The Relevance of Satisfaction

Once upon a time there was a bloodhound who lived on a yellow (not brick) road in a cozy little dog house with a blue roof. He got his one square meal a day and spent a lot of time playing with his favorite red rubber ball. But dry kibble was a pale diet, and he was always on the look out for something more exciting.

Attention. With the 220 million smell receptors in his nose, hed sniff through lawns and gardens, along the highways and byways. Mostly he found grass, shrubberies and weeds. Maybe some crumpled paper or a crushed soda can. Not exactly the sort of stuff his stomach got excited about. But one day, out of the corner of his eye, he caught sight of something down the yellow (not brick) road.

Interest. Something very interesting was on a blue plate. He lifted his nose into the air, catching the first tantalizing whiff of could it be it certainly smelled like it MEAT!?

Desire. It really did smell like meat. It also looked red and juicy, very unlike crumpled paper and very much like meat. Oh, what excitement! If it really were meat. Ive always wanted meat! the bloodhound thought, and he galumphed faster in anticipation and longing, toward the plate sitting on the yellow (not brick) road.

Action. The closer he got to the blue plate, the more his senses convinced him this really was an exceptionally fine piece of meat, and his enthusiasm grew by leaps and bounds. Until, as certain as he could possibly be, he was leaping himself for the object of his dreams.

Satisfaction. The first bite was better than he had ever imagined, and by the third bite, he was feeling remarkably territorial about his piece of meat (he was of no mind about the plate). Everything that came before this sublime moment was nice and necessary, but his pure delight was the payoff. This was one happy bloodhound if you could only have seen his tail, youd know!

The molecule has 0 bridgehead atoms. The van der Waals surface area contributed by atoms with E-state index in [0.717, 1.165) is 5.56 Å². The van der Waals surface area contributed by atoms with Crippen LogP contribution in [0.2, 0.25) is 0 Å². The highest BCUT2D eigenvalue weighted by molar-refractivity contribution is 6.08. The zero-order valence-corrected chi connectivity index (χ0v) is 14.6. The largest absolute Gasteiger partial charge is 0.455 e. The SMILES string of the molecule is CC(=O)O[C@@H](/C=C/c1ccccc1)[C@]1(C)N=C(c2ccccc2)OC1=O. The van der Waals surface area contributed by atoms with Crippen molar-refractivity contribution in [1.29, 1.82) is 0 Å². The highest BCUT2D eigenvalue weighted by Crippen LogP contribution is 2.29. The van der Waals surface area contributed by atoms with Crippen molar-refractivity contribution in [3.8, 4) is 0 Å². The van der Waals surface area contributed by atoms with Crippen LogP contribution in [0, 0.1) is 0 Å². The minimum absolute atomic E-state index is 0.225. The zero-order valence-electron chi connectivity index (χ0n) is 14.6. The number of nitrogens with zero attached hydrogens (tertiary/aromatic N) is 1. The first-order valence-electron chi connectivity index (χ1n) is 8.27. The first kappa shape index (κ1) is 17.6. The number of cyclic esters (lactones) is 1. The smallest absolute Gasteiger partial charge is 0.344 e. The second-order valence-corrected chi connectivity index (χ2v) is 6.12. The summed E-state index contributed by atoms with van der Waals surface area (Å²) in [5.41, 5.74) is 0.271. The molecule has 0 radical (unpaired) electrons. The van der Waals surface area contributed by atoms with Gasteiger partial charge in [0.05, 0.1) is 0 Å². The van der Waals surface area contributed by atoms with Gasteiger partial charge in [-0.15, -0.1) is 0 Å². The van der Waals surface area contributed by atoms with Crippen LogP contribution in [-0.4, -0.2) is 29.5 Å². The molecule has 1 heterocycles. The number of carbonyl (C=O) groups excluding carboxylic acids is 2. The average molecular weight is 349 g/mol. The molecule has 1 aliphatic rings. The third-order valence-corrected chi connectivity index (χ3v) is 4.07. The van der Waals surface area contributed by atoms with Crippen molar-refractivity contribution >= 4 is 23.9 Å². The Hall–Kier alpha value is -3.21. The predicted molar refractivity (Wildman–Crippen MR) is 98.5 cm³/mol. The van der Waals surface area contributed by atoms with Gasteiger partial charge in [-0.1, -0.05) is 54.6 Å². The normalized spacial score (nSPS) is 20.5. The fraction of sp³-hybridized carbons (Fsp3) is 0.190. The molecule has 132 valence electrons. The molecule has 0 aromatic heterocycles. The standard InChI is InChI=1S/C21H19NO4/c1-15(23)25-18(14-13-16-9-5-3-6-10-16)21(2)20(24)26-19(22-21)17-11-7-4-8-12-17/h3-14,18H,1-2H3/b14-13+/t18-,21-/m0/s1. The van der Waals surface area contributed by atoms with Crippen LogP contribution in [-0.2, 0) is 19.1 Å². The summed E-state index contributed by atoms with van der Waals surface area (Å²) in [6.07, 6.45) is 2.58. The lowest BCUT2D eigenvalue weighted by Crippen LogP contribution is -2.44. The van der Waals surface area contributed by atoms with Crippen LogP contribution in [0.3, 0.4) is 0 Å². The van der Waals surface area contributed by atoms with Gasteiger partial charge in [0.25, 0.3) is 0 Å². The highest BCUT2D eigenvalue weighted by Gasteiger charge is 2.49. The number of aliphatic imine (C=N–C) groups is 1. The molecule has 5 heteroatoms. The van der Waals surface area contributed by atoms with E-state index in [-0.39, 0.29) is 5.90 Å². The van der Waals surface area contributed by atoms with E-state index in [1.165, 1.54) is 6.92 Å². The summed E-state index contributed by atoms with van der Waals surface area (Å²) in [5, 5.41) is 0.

Weve talked about AIDAs before in fact, you probably know by now that I consider it the fundamental basis for momentum through the buying and selling process. AIDA is something lots of marketing folks learn as a basic framework the letters stand for: Attention, Interest, Desire and Action.

In our offices, we expand our interpretation of AIDA. We add S to the acronym Satisfaction.

Doing business online, an environment in which taking action is the only tangible (and measurable) thing your visitors experience, is only partly about capturing attention. You must also be concerned with retention. Attention and retention. When you add satisfaction to the momentum of AIDA, you complete the loop by making the process wholly customer-centered you provide the critical closure for relevance. The key lies in the logical and intelligible management of your message identifying the central message, communicating it, remaining true to it.

So think how youre going to work toward retention, turning your yellow (not brick) road into the metaphorical equivalent of a Mobieus strip by adding satisfaction into the equation. Its the piece of the puzzle that allows you to truly integrate your branding efforts with your marketing efforts. Folks take notice when they are satisfied and their satisfaction makes it possible for you to capture their attention yet again!

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